White House Announces Action Against “Patent Assertion Entities”

On June 4, 2013, the White House issued legislative recommendations and executive actions directed to curbing activities of “Patent Assertion Entities.” The legislative recommendations, which provide more substantial changes to the patent system, have no impact unless Congress passes laws that incorporate the recommendations.

The executive actions, however, may more directly dictate the operating procedures of the United States Patent and Trademark Office (“USPTO”) without Congressional approval. As a result, they may more swiftly and directly impact the patent process. The executive actions recited by the White House include:

  1. Making “Real Party-in-Interest” the New Default.

    According to the White House, Patent Assertion Entities often set up shell companies to obfuscate the actual party litigating and managing their patent portfolio. To combat this practice, the executive action requires the USPTO to develop rules that require applicants and owners to designate the “ultimate parent entity” that controls their patent or application. This may place a heavier burden on applicants and owners to identify parties that have an interest in the patent process. Applicants may be advised to begin recognizing parties that have an interest in their patent, such as parent business entities, particularly when those parties are different from inventors or owners.

    When rules take effect, owners may need to regularly update their applications and issued patents to ensure the “ultimate parent entity” remains accurate. This could conceivably require additional periodic filings with the USPTO after a patent issues.

  2. Tightening Functional Claiming.

    The White House indicated that USPTO is to provide greater scrutiny towards functional claim language, particularly in the software field. The White House does not, however, provide any additional new rules or standards governing the prosecution of functional claims. Accordingly, this action gives little guidance to applicants aside from hinting that functional claims in software-based applications may be more commonly rejected.

  3. Empowering Downstream Users.

    The White House indicates that Patent Assertion Entities are increasingly targeting end-users of products rather than manufacturers of allegedly infringing devices. The action immediately directed by the White House is to provide additional educational materials to end users on the USPTO website. It is unlikely that the White House or USPTO could do much more in this regard without Congressional approval.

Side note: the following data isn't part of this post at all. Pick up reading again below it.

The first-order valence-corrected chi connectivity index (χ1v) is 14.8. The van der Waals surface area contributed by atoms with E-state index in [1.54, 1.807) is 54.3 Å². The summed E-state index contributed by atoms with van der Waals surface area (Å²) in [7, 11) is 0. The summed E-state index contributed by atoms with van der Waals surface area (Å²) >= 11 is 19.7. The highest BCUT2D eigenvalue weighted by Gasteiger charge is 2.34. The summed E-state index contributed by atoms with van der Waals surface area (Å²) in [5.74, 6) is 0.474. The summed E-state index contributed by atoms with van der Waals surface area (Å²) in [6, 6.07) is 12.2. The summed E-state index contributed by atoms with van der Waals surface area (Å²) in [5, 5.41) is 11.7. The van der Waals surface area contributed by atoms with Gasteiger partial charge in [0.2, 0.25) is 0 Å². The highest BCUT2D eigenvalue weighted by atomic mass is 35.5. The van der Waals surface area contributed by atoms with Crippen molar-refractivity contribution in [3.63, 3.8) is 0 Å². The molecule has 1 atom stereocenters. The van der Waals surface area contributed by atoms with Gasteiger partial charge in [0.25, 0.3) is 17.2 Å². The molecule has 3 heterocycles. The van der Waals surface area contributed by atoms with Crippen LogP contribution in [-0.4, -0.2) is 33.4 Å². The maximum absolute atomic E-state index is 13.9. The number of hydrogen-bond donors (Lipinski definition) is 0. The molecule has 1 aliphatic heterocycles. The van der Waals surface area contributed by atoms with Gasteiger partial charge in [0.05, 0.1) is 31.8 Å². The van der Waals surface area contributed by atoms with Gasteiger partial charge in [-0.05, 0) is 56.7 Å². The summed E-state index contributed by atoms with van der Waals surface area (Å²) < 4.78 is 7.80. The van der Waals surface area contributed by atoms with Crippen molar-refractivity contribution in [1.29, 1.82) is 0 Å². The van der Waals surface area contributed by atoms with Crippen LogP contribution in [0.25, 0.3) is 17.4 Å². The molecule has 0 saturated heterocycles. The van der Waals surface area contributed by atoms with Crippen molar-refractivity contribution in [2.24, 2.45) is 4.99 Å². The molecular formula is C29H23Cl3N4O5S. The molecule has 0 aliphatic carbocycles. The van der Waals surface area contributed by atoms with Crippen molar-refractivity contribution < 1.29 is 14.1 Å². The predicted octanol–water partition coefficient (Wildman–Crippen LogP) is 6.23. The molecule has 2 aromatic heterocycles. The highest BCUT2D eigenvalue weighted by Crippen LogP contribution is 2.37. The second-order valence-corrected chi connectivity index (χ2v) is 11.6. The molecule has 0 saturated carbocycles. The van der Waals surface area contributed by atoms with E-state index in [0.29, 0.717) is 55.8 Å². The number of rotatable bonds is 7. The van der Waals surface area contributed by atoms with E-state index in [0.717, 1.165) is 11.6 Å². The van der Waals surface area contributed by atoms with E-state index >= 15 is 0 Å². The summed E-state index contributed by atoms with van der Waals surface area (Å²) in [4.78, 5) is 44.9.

4. Expanding Dedicated Outreach and Study.

    The White House identified the need for the input of interested parties in developing patent laws. According to the White House’s statement, such interested parties may include patent holders, research institutions, consumer advocates, public interest groups, and the general public. The USPTO, along with the Department of Justice and Federal Trade Commission, hosted a series of roundtables and workshops expanding its outreach to these groups. In particular, the White House announced that it will conduct six months of “high-profile events” across the country to develop new policies and laws governing the patent system. While this may not have an immediate effect on applicants’ and patentees’ rights, it may provide them an opportunity to provide input to make the system  fulfill their needs.

  5. Strengthen Enforcement Process of Exclusion Orders.

    After investigating allegations of intellectual property violations, the International Trade Commission may issue “Exclusion Orders” that instruct Customs and Border Protection to bar importation of infringing goods. The White House notes the challenge of implementing these exclusion orders. In particular, parties implementing such orders may not be able to recognize products that have been redesigned to avoid an exclusion order or underlying patent. The White House indicates that exclusion order procedures will be evaluated, but does not indicate what will be done in light of the research.

In terms of practical impact to applicants and patent owners, the White House’s action may require additional disclosure of parties with interests in patents and applications. Further, applicants may expect greater scrutiny of their functional claim language, particularly in software based applications. Companies importing products in the United States may additionally see changes in the way their products are investigated upon import, but it is not yet clear the shape these changes will ultimately take.

 

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